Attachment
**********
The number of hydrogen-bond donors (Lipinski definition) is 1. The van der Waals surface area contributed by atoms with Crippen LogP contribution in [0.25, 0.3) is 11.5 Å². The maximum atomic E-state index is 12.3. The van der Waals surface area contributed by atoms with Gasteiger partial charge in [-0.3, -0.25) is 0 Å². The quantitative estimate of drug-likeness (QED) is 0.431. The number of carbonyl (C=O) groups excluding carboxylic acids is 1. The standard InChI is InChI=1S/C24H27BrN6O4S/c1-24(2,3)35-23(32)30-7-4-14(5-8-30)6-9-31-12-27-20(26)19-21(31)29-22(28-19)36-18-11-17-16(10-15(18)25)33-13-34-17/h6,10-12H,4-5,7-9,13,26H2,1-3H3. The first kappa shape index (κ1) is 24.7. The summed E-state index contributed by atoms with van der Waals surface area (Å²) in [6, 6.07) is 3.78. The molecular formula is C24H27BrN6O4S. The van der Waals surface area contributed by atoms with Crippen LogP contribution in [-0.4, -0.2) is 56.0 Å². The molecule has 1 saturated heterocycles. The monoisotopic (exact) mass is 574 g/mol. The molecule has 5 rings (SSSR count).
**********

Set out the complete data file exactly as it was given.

The number of hydrogen-bond donors (Lipinski definition) is 1. The van der Waals surface area contributed by atoms with Crippen LogP contribution in [0.25, 0.3) is 11.5 Å². The maximum atomic E-state index is 12.3. The van der Waals surface area contributed by atoms with Gasteiger partial charge in [-0.3, -0.25) is 0 Å². The quantitative estimate of drug-likeness (QED) is 0.431. The number of carbonyl (C=O) groups excluding carboxylic acids is 1. The standard InChI is InChI=1S/C24H27BrN6O4S/c1-24(2,3)35-23(32)30-7-4-14(5-8-30)6-9-31-12-27-20(26)19-21(31)29-22(28-19)36-18-11-17-16(10-15(18)25)33-13-34-17/h6,10-12H,4-5,7-9,13,26H2,1-3H3. The first kappa shape index (κ1) is 24.7. The summed E-state index contributed by atoms with van der Waals surface area (Å²) in [6, 6.07) is 3.78. The molecular formula is C24H27BrN6O4S. The van der Waals surface area contributed by atoms with Crippen LogP contribution in [-0.4, -0.2) is 56.0 Å². The molecule has 1 saturated heterocycles. The monoisotopic (exact) mass is 574 g/mol. The molecule has 5 rings (SSSR count).